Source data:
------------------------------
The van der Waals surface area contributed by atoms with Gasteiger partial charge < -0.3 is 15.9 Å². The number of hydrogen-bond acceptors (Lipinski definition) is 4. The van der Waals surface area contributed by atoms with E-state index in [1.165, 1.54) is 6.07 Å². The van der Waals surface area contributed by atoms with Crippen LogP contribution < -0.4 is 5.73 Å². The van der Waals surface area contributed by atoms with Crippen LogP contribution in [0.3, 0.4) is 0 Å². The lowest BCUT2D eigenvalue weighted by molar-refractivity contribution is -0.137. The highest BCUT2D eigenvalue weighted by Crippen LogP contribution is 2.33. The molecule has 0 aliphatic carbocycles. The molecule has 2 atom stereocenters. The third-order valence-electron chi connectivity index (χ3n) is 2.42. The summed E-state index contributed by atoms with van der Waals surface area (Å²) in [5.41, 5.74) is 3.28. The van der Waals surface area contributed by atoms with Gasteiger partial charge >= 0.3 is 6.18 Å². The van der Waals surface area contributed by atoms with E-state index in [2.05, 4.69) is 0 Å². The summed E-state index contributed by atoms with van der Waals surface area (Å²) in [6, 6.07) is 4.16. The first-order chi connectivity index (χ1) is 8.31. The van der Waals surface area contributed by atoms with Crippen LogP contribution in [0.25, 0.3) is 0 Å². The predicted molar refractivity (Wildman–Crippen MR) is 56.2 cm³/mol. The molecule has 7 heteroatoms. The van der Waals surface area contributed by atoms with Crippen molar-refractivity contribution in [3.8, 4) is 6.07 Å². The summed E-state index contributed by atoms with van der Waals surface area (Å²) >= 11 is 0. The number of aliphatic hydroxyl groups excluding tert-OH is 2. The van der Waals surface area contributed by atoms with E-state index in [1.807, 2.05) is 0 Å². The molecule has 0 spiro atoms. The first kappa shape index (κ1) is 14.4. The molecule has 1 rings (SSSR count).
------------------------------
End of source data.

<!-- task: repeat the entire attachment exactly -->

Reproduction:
The van der Waals surface area contributed by atoms with Gasteiger partial charge < -0.3 is 15.9 Å². The number of hydrogen-bond acceptors (Lipinski definition) is 4. The van der Waals surface area contributed by atoms with E-state index in [1.165, 1.54) is 6.07 Å². The van der Waals surface area contributed by atoms with Crippen LogP contribution < -0.4 is 5.73 Å². The van der Waals surface area contributed by atoms with Crippen LogP contribution in [0.3, 0.4) is 0 Å². The lowest BCUT2D eigenvalue weighted by molar-refractivity contribution is -0.137. The highest BCUT2D eigenvalue weighted by Crippen LogP contribution is 2.33. The molecule has 0 aliphatic carbocycles. The molecule has 2 atom stereocenters. The third-order valence-electron chi connectivity index (χ3n) is 2.42. The summed E-state index contributed by atoms with van der Waals surface area (Å²) in [5.41, 5.74) is 3.28. The van der Waals surface area contributed by atoms with Gasteiger partial charge >= 0.3 is 6.18 Å². The van der Waals surface area contributed by atoms with E-state index in [2.05, 4.69) is 0 Å². The summed E-state index contributed by atoms with van der Waals surface area (Å²) in [6, 6.07) is 4.16. The first-order chi connectivity index (χ1) is 8.31. The van der Waals surface area contributed by atoms with Crippen LogP contribution in [0.25, 0.3) is 0 Å². The predicted molar refractivity (Wildman–Crippen MR) is 56.2 cm³/mol. The molecule has 7 heteroatoms. The van der Waals surface area contributed by atoms with Crippen molar-refractivity contribution in [3.8, 4) is 6.07 Å². The summed E-state index contributed by atoms with van der Waals surface area (Å²) >= 11 is 0. The number of aliphatic hydroxyl groups excluding tert-OH is 2. The van der Waals surface area contributed by atoms with E-state index in [1.807, 2.05) is 0 Å². The molecule has 0 spiro atoms. The first kappa shape index (κ1) is 14.4. The molecule has 1 rings (SSSR count).